DEAR DR. BLONZ: Is there an issue with taking a fish oil supplement while on Coumadin? I require that medication to adjust the way my blood clots, and have been on it for many years. Will fish oil interfere with my regular blood monitoring tests? My doctor explained that I should continue to eat my typical diet, and then after the blood test, my dose would be adjusted as necessary. -- R.R.
DEAR R.R.: The key is to make consistent decisions when it comes to dietary components that can affect how your blood clots; that includes supplements and other medications you might be taking. Once your dose of Coumadin, often referred to as a “blood thinner,” is set, you need to maintain the habits that you had at the establishment of that dose. If a new prescription medication is being considered for any reason, your physician should be aware that you are on a medication involved with blood clotting.
As regards dietary supplements, including fish oil, touch base with your physician or the clinic professionals involved with the setting/adjusting of your dose before starting anything new. You are in a situation where a specific blood-clotting ability is the goal, and various foods, medications and supplements can have opposing effects on the clotting process.
You specifically asked about fish oil supplements, also referred to as omega-3 fatty acids, EPA and/or DHA. Studies looking at their effects on blood clotting have reported differing results, depending on the dose and the patient’s particular situation. This is why it’s important to work with the physician involved with your Coumadin therapy to determine whether this supplement is right for you, and if so, at what dosage. The periodic monitoring of how your blood is clotting is designed to detect when there is a need for adjustment in your Coumadin. If an adjustment is made in your dose, follow their advice as to whether the new dietary/supplement habits you had begun should now be considered your new norm. Read more on this at tinyurl.com/yad65rms.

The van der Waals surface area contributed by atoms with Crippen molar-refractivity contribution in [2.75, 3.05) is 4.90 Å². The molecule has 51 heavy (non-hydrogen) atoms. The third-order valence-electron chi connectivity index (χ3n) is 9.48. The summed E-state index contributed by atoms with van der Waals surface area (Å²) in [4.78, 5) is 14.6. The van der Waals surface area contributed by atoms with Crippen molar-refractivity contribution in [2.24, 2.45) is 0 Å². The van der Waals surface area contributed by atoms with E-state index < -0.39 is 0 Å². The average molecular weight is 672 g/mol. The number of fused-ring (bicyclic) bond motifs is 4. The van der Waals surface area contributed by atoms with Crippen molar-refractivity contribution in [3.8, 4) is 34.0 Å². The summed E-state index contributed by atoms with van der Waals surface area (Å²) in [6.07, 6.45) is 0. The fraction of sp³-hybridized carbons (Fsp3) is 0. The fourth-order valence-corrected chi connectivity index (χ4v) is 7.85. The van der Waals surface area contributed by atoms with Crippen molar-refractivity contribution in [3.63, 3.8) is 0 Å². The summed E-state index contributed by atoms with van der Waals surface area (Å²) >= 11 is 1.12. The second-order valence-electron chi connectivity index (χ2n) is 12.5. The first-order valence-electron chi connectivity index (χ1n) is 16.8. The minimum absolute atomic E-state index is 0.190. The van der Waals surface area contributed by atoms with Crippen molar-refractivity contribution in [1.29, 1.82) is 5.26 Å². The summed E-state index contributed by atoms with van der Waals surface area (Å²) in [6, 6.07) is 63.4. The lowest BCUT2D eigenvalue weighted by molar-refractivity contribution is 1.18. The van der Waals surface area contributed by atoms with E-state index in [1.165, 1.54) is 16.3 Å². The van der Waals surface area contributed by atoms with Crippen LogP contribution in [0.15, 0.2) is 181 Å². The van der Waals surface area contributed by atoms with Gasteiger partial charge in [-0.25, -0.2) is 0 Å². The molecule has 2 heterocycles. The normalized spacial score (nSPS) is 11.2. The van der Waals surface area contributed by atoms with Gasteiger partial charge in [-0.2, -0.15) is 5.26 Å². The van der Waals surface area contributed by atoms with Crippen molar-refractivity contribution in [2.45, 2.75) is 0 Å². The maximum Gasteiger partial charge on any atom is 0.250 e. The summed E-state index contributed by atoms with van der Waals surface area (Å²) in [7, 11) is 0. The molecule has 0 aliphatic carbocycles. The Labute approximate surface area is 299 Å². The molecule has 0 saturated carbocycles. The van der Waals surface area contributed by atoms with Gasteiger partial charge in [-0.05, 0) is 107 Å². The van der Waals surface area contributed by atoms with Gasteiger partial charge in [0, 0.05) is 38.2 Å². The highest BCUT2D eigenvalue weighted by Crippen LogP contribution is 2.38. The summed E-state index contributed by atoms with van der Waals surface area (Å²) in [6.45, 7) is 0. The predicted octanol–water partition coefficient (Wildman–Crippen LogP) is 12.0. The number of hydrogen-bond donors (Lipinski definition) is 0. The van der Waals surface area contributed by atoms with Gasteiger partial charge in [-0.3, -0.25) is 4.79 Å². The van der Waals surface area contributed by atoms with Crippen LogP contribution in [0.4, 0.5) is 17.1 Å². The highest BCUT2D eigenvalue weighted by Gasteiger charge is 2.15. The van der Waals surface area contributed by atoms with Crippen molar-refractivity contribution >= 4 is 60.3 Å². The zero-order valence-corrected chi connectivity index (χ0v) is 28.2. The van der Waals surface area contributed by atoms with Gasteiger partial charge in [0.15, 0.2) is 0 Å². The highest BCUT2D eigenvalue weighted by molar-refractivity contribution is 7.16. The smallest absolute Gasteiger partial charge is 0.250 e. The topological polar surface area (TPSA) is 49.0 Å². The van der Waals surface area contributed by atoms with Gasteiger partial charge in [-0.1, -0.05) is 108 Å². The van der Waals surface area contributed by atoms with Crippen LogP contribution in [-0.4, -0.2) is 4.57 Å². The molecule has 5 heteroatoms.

DEAR DR. BLONZ: I had a reaction of muscle pain when I started taking Crestor last spring. I had to stop taking it. Now I learn that Lipitor has similar side effects, including liver issues. My question: Is there a homeopathic way to lower one’s cholesterol? -- J.M.
DEAR J.M.: Crestor (rosuvastatin) is one of a number of statin medications that can be taken to treat high blood cholesterol. Most of these medications will list muscle pain as a possible side effect, but this does not mean that experiencing this with one type of statin means that you will have a similar reaction to any statin. Check with your physician to see what alternatives might be appropriate. As for homeopathy, I am unaware of any evidence for effective treatments in this area.
Send questions to: “On Nutrition,” Ed Blonz, c/o Andrews McMeel Syndication, 1130 Walnut St., Kansas City, MO, 64106. Send email inquiries to firstname.lastname@example.org. Due to the volume of mail, personal replies cannot be provided.